Dietitian on a Diet Interviews an Intermittent Fasting Coach
For some, intermittent fasting can mean a significant lifestyle change that can have challenges to implement. I myself have struggled a bit with hunger and fullness at inconvenient times throughout my few days on intermittent fasting. I chatted for a few minutes with Emily Arger, Certified FASTer Way to Fat Loss Coach and creator of the 7-day Whittle Your Waist Mini-Course. Emily coaches women on following an intermittent fasting lifestyle and also provides 25-30 minute home workout plans to these ladies. Check out her answers to some of my questions about intermittent fasting:
How did you first learn about intermittent fasting?
I actually heard about it before I had my kids – I read a book called Eat, Stop, Eat by Brad Pilon about the benefits of fasting. It’s a great book, but it was actually a bit different from what I teach now. I read it and it was intriguing, it was different. At first it was never something I intended to coach. I thought people might think I was crazy, because we are so ingrained with the idea that we need to eat 5-6 meals per day. It wasn’t until much later that I actually picked it back up again, after my kids were a little bit older.
What made you want to teach intermittent fasting?
I had done a lot of measuring and using containers to portion foods and I was so over that. I kept asking myself if that was a lifestyle that I wanted my clients to live forever, and the answer was no. When you master the intricacies of intermittent fasting – making sure you get in your macros and eat enough – and once you adapt to [intermittent fasting], there is so much freedom in it. That’s why I wanted to start sharing that with the ladies I work with.
What is your favorite thing about intermittent fasting?
Honestly, the ease. The ease and freedom of it. The ladies who go through the first few days of Whittle Your Waist start off thinking that they can’t do it, but once they adapt to it, they love the freedom of it. They say, “Hey, I’m not that hungry and I’m not spending my entire day thinking about food anymore.”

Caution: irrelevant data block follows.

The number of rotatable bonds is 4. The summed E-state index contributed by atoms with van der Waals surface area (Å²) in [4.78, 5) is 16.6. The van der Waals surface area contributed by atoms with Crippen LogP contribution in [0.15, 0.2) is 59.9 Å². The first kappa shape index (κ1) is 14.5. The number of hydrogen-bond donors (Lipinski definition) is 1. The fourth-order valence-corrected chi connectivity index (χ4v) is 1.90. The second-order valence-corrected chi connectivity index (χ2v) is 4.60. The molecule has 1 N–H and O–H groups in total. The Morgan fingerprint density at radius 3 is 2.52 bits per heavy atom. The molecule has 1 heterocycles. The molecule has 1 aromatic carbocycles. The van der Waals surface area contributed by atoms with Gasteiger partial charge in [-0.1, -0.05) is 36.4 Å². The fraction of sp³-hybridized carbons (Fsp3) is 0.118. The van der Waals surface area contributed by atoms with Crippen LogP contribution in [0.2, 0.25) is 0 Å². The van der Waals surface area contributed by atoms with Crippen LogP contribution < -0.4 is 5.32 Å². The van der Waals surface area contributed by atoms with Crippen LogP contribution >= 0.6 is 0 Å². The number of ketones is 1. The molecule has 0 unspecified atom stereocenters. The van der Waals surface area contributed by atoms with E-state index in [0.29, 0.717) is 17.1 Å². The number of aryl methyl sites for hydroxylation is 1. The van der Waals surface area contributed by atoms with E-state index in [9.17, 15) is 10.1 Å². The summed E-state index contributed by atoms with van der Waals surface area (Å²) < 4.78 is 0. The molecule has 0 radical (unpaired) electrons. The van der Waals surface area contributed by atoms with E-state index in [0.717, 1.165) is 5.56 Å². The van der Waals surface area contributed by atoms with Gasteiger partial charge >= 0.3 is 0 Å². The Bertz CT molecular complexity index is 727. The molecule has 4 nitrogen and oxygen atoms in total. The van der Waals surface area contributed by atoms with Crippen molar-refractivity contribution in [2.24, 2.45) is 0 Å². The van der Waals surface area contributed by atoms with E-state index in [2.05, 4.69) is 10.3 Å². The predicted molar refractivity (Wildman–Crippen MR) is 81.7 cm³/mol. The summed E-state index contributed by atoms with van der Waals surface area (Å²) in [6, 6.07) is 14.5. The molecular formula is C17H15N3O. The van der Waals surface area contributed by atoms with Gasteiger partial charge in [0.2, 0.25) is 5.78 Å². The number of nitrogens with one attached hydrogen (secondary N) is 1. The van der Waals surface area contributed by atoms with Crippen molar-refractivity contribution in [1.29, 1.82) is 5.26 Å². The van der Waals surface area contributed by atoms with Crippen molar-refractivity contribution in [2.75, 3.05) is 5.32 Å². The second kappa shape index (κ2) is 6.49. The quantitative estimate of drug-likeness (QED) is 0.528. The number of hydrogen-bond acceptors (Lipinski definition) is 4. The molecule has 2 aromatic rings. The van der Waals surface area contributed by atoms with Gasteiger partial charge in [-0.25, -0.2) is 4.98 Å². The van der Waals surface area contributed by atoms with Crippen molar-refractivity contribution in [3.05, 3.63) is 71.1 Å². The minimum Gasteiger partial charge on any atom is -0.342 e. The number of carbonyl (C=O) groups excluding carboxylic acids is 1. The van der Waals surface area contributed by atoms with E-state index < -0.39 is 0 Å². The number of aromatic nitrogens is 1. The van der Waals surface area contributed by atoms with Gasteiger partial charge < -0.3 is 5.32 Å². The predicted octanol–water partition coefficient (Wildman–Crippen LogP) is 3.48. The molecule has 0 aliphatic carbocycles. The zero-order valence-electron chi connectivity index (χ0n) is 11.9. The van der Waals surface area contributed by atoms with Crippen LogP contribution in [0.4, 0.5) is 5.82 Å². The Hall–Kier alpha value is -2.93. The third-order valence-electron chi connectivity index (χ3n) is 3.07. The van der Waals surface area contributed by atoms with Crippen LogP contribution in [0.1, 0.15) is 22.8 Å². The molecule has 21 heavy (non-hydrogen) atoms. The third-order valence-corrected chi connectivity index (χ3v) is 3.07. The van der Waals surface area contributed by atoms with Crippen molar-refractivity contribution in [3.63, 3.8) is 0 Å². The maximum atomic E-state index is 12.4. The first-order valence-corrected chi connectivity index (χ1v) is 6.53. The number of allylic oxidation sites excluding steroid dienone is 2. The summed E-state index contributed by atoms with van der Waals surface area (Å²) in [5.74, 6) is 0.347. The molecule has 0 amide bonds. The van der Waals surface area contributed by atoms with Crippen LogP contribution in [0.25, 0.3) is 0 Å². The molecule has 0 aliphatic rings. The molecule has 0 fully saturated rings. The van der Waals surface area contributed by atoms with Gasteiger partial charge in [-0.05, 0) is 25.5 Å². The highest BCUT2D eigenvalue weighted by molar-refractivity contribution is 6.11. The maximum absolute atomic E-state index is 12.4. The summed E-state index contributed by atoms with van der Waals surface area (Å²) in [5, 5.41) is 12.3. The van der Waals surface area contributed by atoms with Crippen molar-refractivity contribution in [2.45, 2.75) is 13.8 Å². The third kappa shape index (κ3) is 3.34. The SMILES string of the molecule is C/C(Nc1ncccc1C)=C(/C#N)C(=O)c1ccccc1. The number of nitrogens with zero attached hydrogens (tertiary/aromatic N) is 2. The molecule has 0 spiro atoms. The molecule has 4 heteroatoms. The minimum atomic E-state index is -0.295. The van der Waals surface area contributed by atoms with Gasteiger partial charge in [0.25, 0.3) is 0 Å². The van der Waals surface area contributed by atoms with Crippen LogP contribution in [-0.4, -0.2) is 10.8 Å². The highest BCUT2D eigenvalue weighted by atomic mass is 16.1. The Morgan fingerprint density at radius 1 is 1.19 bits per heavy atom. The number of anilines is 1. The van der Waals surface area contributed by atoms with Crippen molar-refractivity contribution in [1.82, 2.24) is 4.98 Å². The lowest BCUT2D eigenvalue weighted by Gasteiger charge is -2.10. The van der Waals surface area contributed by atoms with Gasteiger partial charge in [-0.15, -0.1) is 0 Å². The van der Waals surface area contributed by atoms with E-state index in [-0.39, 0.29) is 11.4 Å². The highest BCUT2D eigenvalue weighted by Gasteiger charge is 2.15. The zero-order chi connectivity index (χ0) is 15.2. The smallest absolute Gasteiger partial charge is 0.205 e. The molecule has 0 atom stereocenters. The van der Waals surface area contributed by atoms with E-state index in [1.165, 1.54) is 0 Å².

What do you see as the biggest challenge of intermittent fasting?
I think it’s definitely making sure you’re getting enough. I know that sounds crazy, but once you get used to it, it can be tempting to get to 10 am or noon and say, “Hey, I’m not hungry yet” and they try to push that window a little bit farther, but when they start so much later, it’s a big challenge to get say, 1800 calories in in only 6 hours. It’s important to plan things out, especially at the beginning, and get a coach if you’re struggling to meet all your macronutrient and micronutrient needs in such a small window.
What’s your #1 piece of advice to someone wanting to try intermittent fasting?
I would say to seek out the scientific-based research on it, because we’ve been inundated with these myths like “you have to eat every 2-3 hours” or “breakfast is the most important meal of the day.” It’s important to read the research yourself to understand the benefits of intermittent fasting and how it’s good for you. Otherwise, you’re going to read a magazine or something that tries to tell you that what you’re wanting to do isn’t right and it gets confusing. It’s important to ground yourself in the research so you can really understand why intermittent fasting works and what it does for your body.